परिणामतापसंस्कारदुःखैर्गुणवृत्तिविरोधाच्च दुःखमेवसर्वंविवेकिनः ||१५||
Pariṇāma tāpa saṃskāra duḥkhair guṇa vṛtti virodhāc ca duḥkham eva sarvaṃ vivekinaḥ II:15
“For the wise, everything is suffering because of the suffering that comes from change, pain, tendencies (saṃskāras), as well as the suffering of a mind that is constantly fluctuating due to the conflicting qualities of nature.”
There are two things that are being explained in this Sutra. On the one hand, Patanjali is outlining for us the different kinds of suffering that we can experience, which are increasingly subtle. They are:
1. Pariṇāma – Change – The suffering caused by the fact that everything changes and nothing ever lasts.
2. Tāpa – Pain – The direct suffering of physical pain.
3. Saṃskāra – Tendencies – The suffering of being at the whim of our habits and tendencies
4. Citta Vṛtti Virodha – Conflicting mental fluctuations – The suffering that comes from the inherent way in which a changing mind is always quarreling with itself.
Many of these types of suffering can be mitigated in life. We can cultivate an attitude of non-attachment and thus experience less disturbance when things change. We can regularly practice yoga āsanas in order to help reduce pain and discomfort in our body. We can do self-work in order to make sure that our habits and tendencies are less destructive or unconscious.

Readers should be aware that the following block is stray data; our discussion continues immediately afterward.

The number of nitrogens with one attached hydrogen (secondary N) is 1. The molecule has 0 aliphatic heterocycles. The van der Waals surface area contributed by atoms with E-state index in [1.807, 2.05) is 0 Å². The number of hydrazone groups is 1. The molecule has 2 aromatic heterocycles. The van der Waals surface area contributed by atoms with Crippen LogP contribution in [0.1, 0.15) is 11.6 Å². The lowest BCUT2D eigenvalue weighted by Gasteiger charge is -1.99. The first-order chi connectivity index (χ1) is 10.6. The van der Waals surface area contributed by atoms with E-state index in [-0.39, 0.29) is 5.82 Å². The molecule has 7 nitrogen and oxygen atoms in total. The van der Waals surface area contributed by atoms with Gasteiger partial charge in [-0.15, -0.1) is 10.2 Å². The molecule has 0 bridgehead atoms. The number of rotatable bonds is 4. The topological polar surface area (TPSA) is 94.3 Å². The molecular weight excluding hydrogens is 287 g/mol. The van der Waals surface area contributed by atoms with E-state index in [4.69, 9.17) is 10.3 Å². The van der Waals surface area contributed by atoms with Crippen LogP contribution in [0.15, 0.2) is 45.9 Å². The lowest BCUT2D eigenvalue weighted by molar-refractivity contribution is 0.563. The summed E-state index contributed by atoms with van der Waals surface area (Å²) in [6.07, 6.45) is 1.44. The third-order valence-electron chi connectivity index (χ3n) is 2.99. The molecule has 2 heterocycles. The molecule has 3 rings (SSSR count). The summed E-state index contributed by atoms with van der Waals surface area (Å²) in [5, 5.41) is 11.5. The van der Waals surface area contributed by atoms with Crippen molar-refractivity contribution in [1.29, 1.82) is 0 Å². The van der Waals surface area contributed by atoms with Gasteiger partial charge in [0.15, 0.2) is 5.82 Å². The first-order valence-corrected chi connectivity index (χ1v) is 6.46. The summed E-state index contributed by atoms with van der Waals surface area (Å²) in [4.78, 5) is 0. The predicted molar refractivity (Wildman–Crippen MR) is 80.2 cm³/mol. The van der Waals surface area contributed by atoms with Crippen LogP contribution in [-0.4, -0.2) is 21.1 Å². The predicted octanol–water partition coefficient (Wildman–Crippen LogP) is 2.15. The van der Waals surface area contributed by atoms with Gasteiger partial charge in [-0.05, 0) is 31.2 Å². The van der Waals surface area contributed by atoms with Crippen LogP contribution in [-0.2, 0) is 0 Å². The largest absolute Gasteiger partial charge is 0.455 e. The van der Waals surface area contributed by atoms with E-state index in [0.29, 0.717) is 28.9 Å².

The controversial second part of the point that Patanjali is making here though is that, even if we do all of this, we are still at the best of the changing, quarreling, and conflicting nature of reality itself. This means that no matter what, even the most refined pleasure is still intermixed with some suffering.
I think whether we ultimately accept or reject the world (it could be arguing that Patanjali is taking a more “world-rejecting” point of view here, but it could also be argued that we don’t have to), this is something that is good to contemplate deeply on. All of the philosophies of India try to answer the question of how we can bring about an end to suffering. It may be desirable now to strive for worldly goals, such as righteousness, prosperity, and pleasure, but even these will prove to be limiting to us eventually. This is why we also have the concept of moksa, or liberation, our final freedom from even the subtlest forms of suffering.